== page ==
*grins*

Rogues – We Do It All.

Later, gamers!

 

Game Review – Maiden’s Quest

It’s been a while since I did any game reviews and I’ve decided to get back into it – with one of my new favorites – Maiden’s Quest by Wizkids! I snagged this last year at Origins – actually, I ran to the booth the minute the dealers room opened to buy a copy, because I was so excited about it!

And I wasn’t disappointed… so let’s take a look!

What you get in the box!

Maiden’s Quest is a solo game, with a small option for doubles play, where you take on the role of a maiden trapped in a tower… but you’re not going to sit by and wait for someone to save you! Hells, no! You’re breaking out and taking everything you can to fight your way down to the bottom and defeat the big baddie – or escape through an exit door!

Building your deck is as simple as picking a princess and a bad guy – directions on the back of each card dictates what barriers and bonuses will go into your final deck. Zombies, vampires, allies and useful weapons all get shuffled together and then you begin!

Look at the first card and see what you have – game play consists of slipping the first card to the back until you hit a big baddie, or a princess that allows you to upgrade some of the cards behind it. The cards have wonderful artwork, and can be flipped and/or turned to allow each card to represent FOUR levels of usefulness. Some are spells, some life points, some weapons and upgrades… and some provide exits from the tower!

Combat consists of first deciding if you want to fight – if you choose not to, you can take a penalty listed on the card and go through the deck, flipping life point cards over to take damage. But if you do decide to fight, fanning out the four cards behind the enemy gives you the arsenal needed to take him/her out. If you do, you flip the card over and gain whatever’s on the back. When you reach the end of the deck, you shuffle them and begin again – special cards signal when you’ve gotten to the end and what level you’re on, affecting the level of bad guys and girls you’ll be facing.

I’m simplifying it a bit, because it’s a complex game to master. I have to admit, when I raced back to my hotel room to play, I was annoyed and disappointed at the rule booklet included in the box. Hopefully they’ve done a better job with newer versions, but I ended up watching the VERY USEFUL Youtube videos on how to play. But once I got past the wobbly instructions, I found myself addicted to the point that I purchased a small black bag so I could carry my current deck with me everywhere – allowing for the chance, small as it is, that I could meet someone and gain a treasure offered by a card in the game allowing for someone to sign off on the card for duo play.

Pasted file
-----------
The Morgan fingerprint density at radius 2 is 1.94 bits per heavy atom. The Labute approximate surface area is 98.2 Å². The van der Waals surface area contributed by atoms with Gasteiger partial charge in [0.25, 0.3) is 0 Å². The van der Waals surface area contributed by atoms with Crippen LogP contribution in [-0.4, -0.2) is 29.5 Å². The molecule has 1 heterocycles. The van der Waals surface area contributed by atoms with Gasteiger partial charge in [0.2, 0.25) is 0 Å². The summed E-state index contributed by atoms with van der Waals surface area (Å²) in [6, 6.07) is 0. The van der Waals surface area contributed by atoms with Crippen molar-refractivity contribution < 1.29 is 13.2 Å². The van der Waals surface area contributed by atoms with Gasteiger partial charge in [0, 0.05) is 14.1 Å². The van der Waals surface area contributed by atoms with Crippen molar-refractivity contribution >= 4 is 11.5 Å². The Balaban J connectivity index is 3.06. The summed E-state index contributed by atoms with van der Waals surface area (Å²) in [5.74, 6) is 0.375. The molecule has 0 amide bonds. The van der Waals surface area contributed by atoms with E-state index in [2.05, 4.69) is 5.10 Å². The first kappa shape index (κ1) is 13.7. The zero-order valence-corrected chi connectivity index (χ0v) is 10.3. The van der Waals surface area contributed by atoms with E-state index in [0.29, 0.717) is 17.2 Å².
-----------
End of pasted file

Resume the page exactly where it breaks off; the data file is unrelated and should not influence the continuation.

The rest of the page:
I do highly recommend you go straight to the videos – they’re well done and answer a lot of questions you’ll come up with – I really found them much more useful than the game rules!

And there you go! An excellent solo play game, once you get past the badly written rulebook – and one where the woman doesn’t sit back and wait to be saved! Four out of five big dragon claws up for this great card game!

Saying goodbye to an old friend…

I received word the other day that the Library at the Origins Game Fair was being shut down – for a number of reasons, which I’m not going to go into here (and disagree with, to a degree) and I’m going to miss it. Even though last year I wasn’t invited to participate (along with many of the regulars) Origins is going to be missing a good source of entertainment.

But maybe it’s all for the best – last year I got to attend as a gamer, and it was a hell of a great time. I discovered the Call of Cthulhu RPG and fell in love with it, so much that I got all the sourcebooks and began running sessions for our small group, giving my hubby time off from his Pathfinder campaign. It’s a great game and if you’re looking for a new RPG, I heartily endorse it!

We also got to have fun finding new games and that’ll never get old – after over a decade of attending the convention without missing a single year, we always find something new and exciting. Every year we plan around our Columbus trip, making hotel reservations a year in advance.

And it was good to be at the Library – I made some good sales, met some wonderful people and chatted with new authors, encouraging them to keep on writing. It’ll be sad for them to lose the Library, but maybe it can be resurrected in the future. There were a lot of flaws with the current system and I’d like to see those addressed if someone brings it back to life.

But we’re already planning for a week of great gaming – and while I’ll miss selling books, I’ll get in more gaming – and who can complain about that?

🙂